Best & Worst States for Business 2019: Where To Be

Meanwhile, the state’s educational institutions openly fretted about being able to provide enough qualified technical workers for Foxconn. Rumors flew that Foxconn already had decided to import engineers from Asia. Skeptics claimed that Walker hadn’t protected Wisconsin adequately against underperformance by Foxconn. And when it came time to judge Walker’s generosity in the 2018 election, there were not yet any Foxconn workers to show up at the polls. He lost re-election in November.

Foxconn still promises to honor its commitment with some combination of assembly and engineering jobs. “Foxconn still has big plans, and, of course, the scale they’re talking about won’t happen overnight,” says Len Koren, CEO and owner of International Mold and Production, who moved his injection-molding company last year from Grayslake, Illinois, over the border to Kenosha, Wisconsin, to get closer to Foxconn—and after getting $110,000 in income-tax credits over three years to create 25 jobs in the state.

In any event, the Foxconn controversy disturbed some CEOs in the Chief Executive survey because Walker was a Republican who had helped solidify the Upper Midwest for economic investment over his two terms. Now Wisconsin is led by Democrat Governor Tony Evers, a former career school administrator. “There’s concern about how much of a priority economic development will be now,” says Larry Gigerich, head of consultancy Ginovus.
Michigan’s governorship also has flipped to a Democrat after Republican and former Gateway Computer CEO Rick Snyder helmed the state for eight years and led a remarkable turnaround in a once-woeful business climate.

But while Amazon and Foxconn stirred the pot, the impressions of CEOs in the Best States & Worst States for Business survey remained relatively stagnant when it came to their very most favorite, and very least favorite, locations. The rankings once again showed a huge red-state-blue-state political cleft: This year’s top 12 “Best” states are considered Republican red, and the bottom 11 “Worst” states are Democrat blue.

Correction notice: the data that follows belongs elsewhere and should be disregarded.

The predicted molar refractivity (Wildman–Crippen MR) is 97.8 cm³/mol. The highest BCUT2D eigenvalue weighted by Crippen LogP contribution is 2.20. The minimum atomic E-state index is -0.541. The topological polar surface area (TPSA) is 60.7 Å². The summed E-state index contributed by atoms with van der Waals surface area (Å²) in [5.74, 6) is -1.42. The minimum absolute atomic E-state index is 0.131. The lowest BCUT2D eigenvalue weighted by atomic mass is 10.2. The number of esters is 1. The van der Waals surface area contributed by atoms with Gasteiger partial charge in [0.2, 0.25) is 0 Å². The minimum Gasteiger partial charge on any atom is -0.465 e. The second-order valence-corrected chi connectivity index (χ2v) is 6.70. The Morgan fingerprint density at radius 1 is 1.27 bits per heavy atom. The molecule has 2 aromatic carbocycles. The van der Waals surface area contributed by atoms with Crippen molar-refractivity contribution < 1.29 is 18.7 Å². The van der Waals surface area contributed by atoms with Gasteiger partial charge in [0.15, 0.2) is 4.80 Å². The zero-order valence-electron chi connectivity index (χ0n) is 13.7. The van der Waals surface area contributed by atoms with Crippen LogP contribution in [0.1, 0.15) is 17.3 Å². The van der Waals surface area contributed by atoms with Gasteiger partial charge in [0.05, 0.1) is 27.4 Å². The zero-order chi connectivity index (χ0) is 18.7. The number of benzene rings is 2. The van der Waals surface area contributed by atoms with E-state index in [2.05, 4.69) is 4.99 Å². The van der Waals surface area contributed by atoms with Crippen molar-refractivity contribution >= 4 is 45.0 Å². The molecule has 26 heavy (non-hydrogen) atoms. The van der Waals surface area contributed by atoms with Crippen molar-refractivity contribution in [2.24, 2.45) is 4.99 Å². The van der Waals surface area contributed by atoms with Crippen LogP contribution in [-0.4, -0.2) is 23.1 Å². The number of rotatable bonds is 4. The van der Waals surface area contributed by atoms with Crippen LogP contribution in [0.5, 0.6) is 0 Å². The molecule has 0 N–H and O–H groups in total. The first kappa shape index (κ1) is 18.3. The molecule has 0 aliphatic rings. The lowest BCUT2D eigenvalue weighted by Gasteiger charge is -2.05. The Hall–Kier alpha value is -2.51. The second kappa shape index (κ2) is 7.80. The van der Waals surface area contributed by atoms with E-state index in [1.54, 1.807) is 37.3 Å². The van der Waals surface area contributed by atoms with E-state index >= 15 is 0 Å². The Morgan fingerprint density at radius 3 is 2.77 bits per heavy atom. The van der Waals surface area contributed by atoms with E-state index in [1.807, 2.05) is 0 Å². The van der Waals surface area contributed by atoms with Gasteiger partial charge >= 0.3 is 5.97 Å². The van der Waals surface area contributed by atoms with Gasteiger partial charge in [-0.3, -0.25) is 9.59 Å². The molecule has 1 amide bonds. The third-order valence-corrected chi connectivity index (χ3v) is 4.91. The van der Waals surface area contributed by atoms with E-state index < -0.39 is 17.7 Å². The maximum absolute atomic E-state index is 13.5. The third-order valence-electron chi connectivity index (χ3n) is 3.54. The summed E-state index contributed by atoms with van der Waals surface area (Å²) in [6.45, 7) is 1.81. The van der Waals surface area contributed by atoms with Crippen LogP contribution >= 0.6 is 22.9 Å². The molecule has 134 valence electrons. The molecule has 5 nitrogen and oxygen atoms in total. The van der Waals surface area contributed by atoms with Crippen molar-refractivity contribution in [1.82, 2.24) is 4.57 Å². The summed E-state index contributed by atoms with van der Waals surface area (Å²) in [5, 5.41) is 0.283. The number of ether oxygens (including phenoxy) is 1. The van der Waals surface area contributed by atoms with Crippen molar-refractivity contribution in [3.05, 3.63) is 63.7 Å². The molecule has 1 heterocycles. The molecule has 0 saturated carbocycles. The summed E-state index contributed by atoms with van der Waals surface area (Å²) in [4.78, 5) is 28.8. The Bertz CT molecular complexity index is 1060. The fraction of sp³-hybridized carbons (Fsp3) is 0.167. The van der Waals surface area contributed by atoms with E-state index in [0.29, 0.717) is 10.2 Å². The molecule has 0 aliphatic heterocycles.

But the results weren’t simply a reflection of the political preferences of the surveyed CEOs. For example, many of the red states are headed by governors who were CEOs, including Florida Governor Rick Scott. In Tennessee, former Governor Bill Haslam, scion of the Pilot Flying J truck-stop empire, has been followed by family-business owner Governor Bill Lee.

“They know what it’s like to put a signature on a check,” says Charles Wood, vice president of economic development for the chamber of commerce in Chattanooga, Tennessee. “They’re business-minded leaders who put business-friendly policies in place.”

Meanwhile, blue states typically are led by career politicians and dominated by public-sector unions and other progressive elements that similarly ensure high corporate and personal taxes and strict regulations that by themselves discourage many CEOs.

For such reasons, while the middle of the rankings were typically fluid, there wasn’t much change at the top and bottom this year. Texas, for instance, just purrs along as No. 1, wearing its pro-business credentials on its sleeve. And California remains at No. 50, all-in with its anti-business identity.

The divergent fates of California and Texas are illustrated in a single development. Toyota is very happy that it yanked its sales and marketing operations from Southern California two years ago and consolidated its nationwide U.S. staff of 4,000 people at a new headquarters in the Dallas area.

“I want to be an employer where people want to come, and in the case of California, the cost of living was eroding the quality of life,” says Jim Lentz, CEO of Toyota Motor North America. “In Texas, the hospitality of the South and the pioneer spirit of the West and the values of the Midwest all blend together to create this very positive climate that results in a great quality of life.”